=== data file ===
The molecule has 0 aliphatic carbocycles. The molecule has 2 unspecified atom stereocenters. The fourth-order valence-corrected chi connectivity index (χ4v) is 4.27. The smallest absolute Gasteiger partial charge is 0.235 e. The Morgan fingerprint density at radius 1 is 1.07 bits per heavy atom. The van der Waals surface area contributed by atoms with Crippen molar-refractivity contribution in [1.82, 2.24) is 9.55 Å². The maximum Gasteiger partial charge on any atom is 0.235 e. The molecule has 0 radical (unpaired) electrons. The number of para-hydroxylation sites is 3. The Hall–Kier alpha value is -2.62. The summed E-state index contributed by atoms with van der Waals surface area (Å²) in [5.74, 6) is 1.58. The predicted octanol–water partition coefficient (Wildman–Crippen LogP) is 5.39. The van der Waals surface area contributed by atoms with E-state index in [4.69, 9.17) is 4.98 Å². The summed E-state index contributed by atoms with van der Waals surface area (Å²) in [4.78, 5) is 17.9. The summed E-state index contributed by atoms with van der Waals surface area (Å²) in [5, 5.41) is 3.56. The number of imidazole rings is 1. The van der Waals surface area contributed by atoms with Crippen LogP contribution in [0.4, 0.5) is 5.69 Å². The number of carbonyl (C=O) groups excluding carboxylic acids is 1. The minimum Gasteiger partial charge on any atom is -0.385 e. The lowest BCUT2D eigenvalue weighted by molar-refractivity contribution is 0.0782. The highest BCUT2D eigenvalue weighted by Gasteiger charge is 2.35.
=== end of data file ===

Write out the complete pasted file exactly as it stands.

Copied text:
The molecule has 0 aliphatic carbocycles. The molecule has 2 unspecified atom stereocenters. The fourth-order valence-corrected chi connectivity index (χ4v) is 4.27. The smallest absolute Gasteiger partial charge is 0.235 e. The Morgan fingerprint density at radius 1 is 1.07 bits per heavy atom. The van der Waals surface area contributed by atoms with Crippen molar-refractivity contribution in [1.82, 2.24) is 9.55 Å². The maximum Gasteiger partial charge on any atom is 0.235 e. The molecule has 0 radical (unpaired) electrons. The number of para-hydroxylation sites is 3. The Hall–Kier alpha value is -2.62. The summed E-state index contributed by atoms with van der Waals surface area (Å²) in [5.74, 6) is 1.58. The predicted octanol–water partition coefficient (Wildman–Crippen LogP) is 5.39. The van der Waals surface area contributed by atoms with E-state index in [4.69, 9.17) is 4.98 Å². The summed E-state index contributed by atoms with van der Waals surface area (Å²) in [4.78, 5) is 17.9. The summed E-state index contributed by atoms with van der Waals surface area (Å²) in [5, 5.41) is 3.56. The number of imidazole rings is 1. The van der Waals surface area contributed by atoms with Crippen LogP contribution in [0.4, 0.5) is 5.69 Å². The number of carbonyl (C=O) groups excluding carboxylic acids is 1. The minimum Gasteiger partial charge on any atom is -0.385 e. The lowest BCUT2D eigenvalue weighted by molar-refractivity contribution is 0.0782. The highest BCUT2D eigenvalue weighted by Gasteiger charge is 2.35.